Project description:Background: Primary insomnia is a high prevalent sleep disorder. Disturbed brain activity during reward, emotional, and cognitive processing have been observed in insomnia patients. Studies have implicated a critical role of the striatum in these dysfunctions. However, there have been no direct investigations on the whole-brain functional connectivity (FC) of the striatum in insomnia. Methods: We analyzed the group differences in the FC images of 6 predefined striatal subregions based on the multi-band resting-state fMRI data of 18 insomnia patients and 16 healthy controls. Results: We found increased positive FC in the bilateral medial frontal gyrus for bilateral dorsal caudate (DC) and left inferior ventral striatum (VS) subregions, but increased negative FC in the bilateral inferior parietal lobe for the left inferior VSi and right dorsal caudal putamen (DCP) subregions, and in the lateral temporal, occipital, and primary sensorimotor areas for the bilateral DC and left superior VS subregions. The FC between the right DCP and right inferior parietal lobe showed significant positive correlation with Pittsburgh Sleep Quality Index (PSQI). Conclusion: The findings indicate disturbed striatal FC with the default mode network (DMN), the visual and somatosensory areas in insomnia, which likely reflects an inappropriate reward or emotional significance attribute to self-reflection, episodic memory, sensory-perception processes. The altered striatal FC might increase the risk of insomnia patients to develop depression and anxiety.
Project description:BACKGROUND AND PURPOSE: Little is known about the interactions between the default mode network (DMN) subregions in relapsing-remitting multiple sclerosis (RRMS). This study used diffusion tensor imaging (DTI) and resting-state functional MRI (rs-fMRI) to examine alterations of long white matter tracts in paired DMN subregions and their functional connectivity in RRMS patients. METHODS: Twenty-four RRMS patients and 24 healthy subjects participated in this study. The fiber connections derived from DTI tractography and the temporal correlation coefficient derived from rs-fMRI were combined to examine the inter-subregion structural-functional connectivity (SC-FC) within the DMN and its correlations with clinical markers. RESULTS: Compared with healthy subjects, the RRMS patients showed the following: 1) significantly decreased SC and increased FC in the pair-wise subregions; 2) two significant correlations in SC-FC coupling patterns, including the positive correlation between slightly increased FC value and long white matter tract damage in the PCC/PCUN-MPFC connection, and the negative correlations between significantly increased FC values and long white matter tract damage in the PCC/PCUN-bilateral mTL connections; 3) SC alterations [log(N track) of the PCC/PCUN-left IPL, RD value of the MPFC-left IPL, FA value of the PCC/PCUN-left mTL connections] correlated with EDSS, increases in the RD value of MPFC-left IPL connection was positively correlated to the MFIS; and decreases in the FA value of PCC/PCUN-right IPL connection was negatively correlated with the PASAT; 4) decreased SC (FA value of the MPFC-left IPL, track volume of the PCC/PCUN-MPFC, and log(N track) of PCC/PCUN-left mTL connections) was positively correlated with brain atrophy. CONCLUSIONS: In the connections of paired DMN subregions, we observed decreased SC and increased FC in RRMS patients. The relationship between MS-related structural abnormalities and clinical markers suggests that the disruption of this long-distance "inter-subregion" connectivity (white matter) may significantly impact the integrity of the network's function.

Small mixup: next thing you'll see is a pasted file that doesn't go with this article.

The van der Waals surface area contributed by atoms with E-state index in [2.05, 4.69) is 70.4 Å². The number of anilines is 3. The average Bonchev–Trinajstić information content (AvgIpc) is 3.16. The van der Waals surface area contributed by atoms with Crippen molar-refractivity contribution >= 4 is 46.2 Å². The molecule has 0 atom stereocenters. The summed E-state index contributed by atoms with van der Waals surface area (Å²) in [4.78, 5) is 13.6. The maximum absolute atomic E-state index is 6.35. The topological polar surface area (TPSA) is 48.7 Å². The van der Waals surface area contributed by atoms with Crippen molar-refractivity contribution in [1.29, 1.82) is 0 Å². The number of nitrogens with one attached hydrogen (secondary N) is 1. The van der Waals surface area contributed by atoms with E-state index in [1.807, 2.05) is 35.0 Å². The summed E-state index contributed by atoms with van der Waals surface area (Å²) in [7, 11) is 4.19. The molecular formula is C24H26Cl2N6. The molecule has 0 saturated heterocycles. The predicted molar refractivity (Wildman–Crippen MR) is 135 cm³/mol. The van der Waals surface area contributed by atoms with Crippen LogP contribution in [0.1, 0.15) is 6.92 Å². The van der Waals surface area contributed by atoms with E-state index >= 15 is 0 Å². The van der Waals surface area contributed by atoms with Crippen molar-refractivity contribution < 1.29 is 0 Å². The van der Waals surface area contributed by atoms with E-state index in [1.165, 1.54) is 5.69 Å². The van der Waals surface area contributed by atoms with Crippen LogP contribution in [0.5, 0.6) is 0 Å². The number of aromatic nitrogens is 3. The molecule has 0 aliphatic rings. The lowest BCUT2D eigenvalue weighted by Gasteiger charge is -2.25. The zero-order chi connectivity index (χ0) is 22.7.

Project description:Working memory is a critical building block for almost all cognitive tasks, and impairment can cause significant disruption to daily life routines. We investigated the functional connectivity (FC) of the visuo-spatial working memory network in temporal lobe epilepsy and its relationship to the underlying white matter tracts emanating from the hippocampus. Fifty-two patients with unilateral hippocampal sclerosis (HS) (30 left) and 30 healthy controls underwent working memory functional MRI (fMRI) and Diffusion Tensor Imaging (DTI). Six seed regions were identified for FC analysis; 4 within a task-positive network (left and right middle frontal gyri and superior parietal lobes), and 2 within a task-negative network (left and right hippocampi). FC maps were created by extracting the time-series of the fMRI signal in each region in each subject and were used as regressors of interest for additional GLM fMRI analyses. Structural connectivity (SC) corresponding to areas to which the left and right hippocampi were connected was determined using tractography, and a mean FA for each hippocampal SC map was calculated. Both left and right HS groups showed atypical FC between task-positive and task-negative networks compared to controls. This was characterised by co-activation of the task-positive superior parietal lobe ipsilateral to the typically task-negative sclerosed hippocampus. Correlational analysis revealed stronger FC between superior parietal lobe and ipsilateral hippocampus, was associated with worse performance in each patient group. The SC of the hippocampus was associated with the intra-hemispheric FC of the superior parietal lobe, in that greater SC was associated with weaker parieto-frontal FC. The findings suggest that the segregation of the task-positive and task-negative FC networks supporting working memory in TLE is disrupted, and is associated with abnormal structural connectivity of the sclerosed hippocampus. Co-activation of parieto-temporal regions was associated with poorer working memory and this may be associated with working memory dysfunction in TLE.